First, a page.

If you watched the ESPN 30 for 30 Requiem for the Big East, or heard Jim Boeheim talk about the “old days,” he’s very proud of starting the relationship between Syracuse and Nike. It’s one of the biggest reasons Syracuse is an ELITE school and is why as long as Jim Boeheim is at the helm of the program, Syracuse will be a Nike school.

Lacrosse Specific

Lacrosse runs a little bit more independently than the other two “revenue” men’s sports. Nike Lacrosse and other equipment manufacturers will give Syracuse the best stuff because it’s Syracuse, like the anniversary helmets they wore. But now and then, they’ll get a fancy uniform reveal like so:

And about that font: it’s the same as football. That’s because, based on what’s happened with other schools/Nike’s NFL/soccer deals is that Nike creates and trademarks a font for an entire school. That font is then used by all programs, should they not want a standard Nike font. There used to be a site that tracked all of them, but it’s been since shut down.

All Other Sports

For the rest of Syracuse’s athletics teams, they have access to the Nike gear for that specific sport. This includes generic polos, warmups, t-shirts, bags etc that are usually available in the bookstore/Manny’s/Shirtworld. If you’ve ever been to the Yard Sale at Manley, you find this stuff all over with the team’s sport embroidered into the gear.

HOWEVER, sometimes, things like this can happen:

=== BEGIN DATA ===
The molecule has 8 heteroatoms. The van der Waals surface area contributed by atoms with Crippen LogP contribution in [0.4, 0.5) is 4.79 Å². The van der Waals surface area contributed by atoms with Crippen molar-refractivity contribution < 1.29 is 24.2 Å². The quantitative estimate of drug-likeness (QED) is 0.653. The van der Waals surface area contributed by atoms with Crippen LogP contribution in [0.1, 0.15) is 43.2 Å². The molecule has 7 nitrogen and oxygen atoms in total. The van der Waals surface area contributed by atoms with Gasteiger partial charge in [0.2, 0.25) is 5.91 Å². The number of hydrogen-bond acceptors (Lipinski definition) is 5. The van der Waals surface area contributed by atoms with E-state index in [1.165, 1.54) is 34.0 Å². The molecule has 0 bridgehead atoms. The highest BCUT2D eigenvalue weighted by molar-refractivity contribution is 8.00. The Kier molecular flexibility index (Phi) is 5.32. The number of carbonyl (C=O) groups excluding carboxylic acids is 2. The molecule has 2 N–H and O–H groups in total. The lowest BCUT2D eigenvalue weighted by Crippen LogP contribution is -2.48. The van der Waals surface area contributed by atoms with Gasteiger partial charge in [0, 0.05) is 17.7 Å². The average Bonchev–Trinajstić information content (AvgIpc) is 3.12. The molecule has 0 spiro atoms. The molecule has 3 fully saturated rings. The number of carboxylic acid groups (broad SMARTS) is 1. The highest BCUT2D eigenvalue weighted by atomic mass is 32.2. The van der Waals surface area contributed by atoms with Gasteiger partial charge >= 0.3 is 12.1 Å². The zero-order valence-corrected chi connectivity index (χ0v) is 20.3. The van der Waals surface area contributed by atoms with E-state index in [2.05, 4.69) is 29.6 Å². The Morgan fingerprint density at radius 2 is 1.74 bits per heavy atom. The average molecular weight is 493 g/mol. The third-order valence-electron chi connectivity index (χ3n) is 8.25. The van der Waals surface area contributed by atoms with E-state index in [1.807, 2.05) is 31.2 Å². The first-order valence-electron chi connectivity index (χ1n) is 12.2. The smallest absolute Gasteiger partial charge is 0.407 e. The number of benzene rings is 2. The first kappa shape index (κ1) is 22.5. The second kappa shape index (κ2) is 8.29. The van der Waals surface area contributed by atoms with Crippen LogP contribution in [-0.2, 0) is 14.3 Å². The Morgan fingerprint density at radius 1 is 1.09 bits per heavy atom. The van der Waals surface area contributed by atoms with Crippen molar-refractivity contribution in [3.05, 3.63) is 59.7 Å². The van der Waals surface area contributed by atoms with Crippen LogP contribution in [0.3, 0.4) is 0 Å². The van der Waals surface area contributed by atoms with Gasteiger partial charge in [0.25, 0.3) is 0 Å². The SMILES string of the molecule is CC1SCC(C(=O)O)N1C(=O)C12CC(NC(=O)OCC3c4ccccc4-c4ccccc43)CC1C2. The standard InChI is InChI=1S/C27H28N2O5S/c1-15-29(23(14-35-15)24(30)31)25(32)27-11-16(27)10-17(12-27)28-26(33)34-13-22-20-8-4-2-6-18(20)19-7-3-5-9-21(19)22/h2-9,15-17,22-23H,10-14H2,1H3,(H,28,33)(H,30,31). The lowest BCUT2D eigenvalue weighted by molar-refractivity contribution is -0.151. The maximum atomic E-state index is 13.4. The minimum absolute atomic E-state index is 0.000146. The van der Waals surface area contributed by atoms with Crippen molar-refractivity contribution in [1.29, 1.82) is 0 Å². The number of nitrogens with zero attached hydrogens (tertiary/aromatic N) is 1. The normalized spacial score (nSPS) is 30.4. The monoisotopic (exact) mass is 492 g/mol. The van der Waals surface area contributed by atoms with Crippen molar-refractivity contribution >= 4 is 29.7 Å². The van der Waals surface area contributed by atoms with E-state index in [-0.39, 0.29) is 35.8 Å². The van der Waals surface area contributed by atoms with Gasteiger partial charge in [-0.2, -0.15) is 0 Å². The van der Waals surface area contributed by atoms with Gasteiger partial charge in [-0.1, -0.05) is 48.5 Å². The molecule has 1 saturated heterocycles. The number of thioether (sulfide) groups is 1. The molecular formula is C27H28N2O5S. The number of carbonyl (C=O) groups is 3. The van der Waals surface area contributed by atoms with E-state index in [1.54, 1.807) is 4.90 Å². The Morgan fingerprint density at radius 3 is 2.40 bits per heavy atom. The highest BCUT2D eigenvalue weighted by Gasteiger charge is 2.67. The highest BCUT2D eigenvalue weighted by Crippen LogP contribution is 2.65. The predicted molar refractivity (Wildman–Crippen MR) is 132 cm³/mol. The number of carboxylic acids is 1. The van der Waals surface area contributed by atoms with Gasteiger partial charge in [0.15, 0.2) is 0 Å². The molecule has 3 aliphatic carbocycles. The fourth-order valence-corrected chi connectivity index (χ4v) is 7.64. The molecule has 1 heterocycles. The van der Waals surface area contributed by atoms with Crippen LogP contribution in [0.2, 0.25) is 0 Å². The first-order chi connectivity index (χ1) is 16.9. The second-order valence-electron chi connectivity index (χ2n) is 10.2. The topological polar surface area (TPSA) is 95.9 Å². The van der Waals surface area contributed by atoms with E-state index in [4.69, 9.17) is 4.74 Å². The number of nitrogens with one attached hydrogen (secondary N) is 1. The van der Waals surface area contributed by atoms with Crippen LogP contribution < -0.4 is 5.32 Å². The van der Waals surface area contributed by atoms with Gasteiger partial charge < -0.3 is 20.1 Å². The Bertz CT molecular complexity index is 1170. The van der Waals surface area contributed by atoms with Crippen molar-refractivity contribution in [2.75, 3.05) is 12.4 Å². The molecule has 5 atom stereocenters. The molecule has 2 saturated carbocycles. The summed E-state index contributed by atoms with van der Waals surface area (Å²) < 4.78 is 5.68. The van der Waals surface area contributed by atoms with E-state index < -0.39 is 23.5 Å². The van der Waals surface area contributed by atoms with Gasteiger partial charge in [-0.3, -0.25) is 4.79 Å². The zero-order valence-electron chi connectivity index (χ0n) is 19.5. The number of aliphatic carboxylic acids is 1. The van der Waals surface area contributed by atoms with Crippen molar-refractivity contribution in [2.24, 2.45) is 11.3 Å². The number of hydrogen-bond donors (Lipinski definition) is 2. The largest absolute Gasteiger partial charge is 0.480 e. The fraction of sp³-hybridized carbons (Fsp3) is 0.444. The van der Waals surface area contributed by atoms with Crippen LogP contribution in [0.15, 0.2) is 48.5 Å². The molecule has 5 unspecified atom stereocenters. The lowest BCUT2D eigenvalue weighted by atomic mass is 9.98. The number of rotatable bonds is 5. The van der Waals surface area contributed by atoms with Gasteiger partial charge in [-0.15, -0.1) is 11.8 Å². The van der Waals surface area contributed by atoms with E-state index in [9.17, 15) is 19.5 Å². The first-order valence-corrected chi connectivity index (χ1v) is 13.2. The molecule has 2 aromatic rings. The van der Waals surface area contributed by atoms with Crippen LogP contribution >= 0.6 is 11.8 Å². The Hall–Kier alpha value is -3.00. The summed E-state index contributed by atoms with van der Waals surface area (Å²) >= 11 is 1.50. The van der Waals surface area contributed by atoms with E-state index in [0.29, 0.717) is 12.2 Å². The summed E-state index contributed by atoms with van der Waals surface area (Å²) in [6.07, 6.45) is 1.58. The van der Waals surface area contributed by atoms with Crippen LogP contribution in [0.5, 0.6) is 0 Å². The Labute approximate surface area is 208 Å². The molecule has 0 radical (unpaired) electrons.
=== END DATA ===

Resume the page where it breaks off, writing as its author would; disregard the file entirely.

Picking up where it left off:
Basically, for special occasions (bowl games, national championships, conference championships), teams can usually order an extra set of gear for their athletes as a reward. This is all basic Nike gear with Syracuse touches added on. In the track team’s case, Syracuse can sometimes get Jordan Brand gear as a non-Jordan school thanks to the longstanding deal with Nike and having a famous alumnus as a Jordan Athlete.

Script: The Elephant in the Room

By now I’ve made you sit through 800-plus words about #BRAND when most of you probably had one question: WHAT ABOUT THE SCRIPT? We’ve covered it on the site before, but script is making a comeback within Syracuse Nike Gear. And after all of the above, all I can say is I don’t know.

As you can see, the linked brand guidelines don’t have any mention of a script Syracuse as an official word mark. But teams have clearly been able to get script uniforms and warmups from equipment managers through Nike. I reached out to the University for comment and have not heard back, but my best guess is one of the following:

  • Nike owns the trademark for the script and not Syracuse. Therefore, Nike can put it on whatever it wants to, but Syracuse won’t full on adopt until that trademark is University property.
  • Syracuse does own the trademark, but does not want it in wide circulation because it is not in line with their “modern” brand. Therefore, Nike’s previous relationship with the University/relationship with equipment managers guarantee that the wordmark only appears sparingly.


Overall, I hope this was somewhat helpful. Syracuse and Nike have what I would call a successful relationship. The University gets to associate with one of the most recognizable companies in the world for teens and young adults. While there are certainly areas we’d love to see a little more from Nike/Syracuse, things like the slow inclusion of script and Orange football jerseys in 2015 show that someone is listening to fans and acting on it.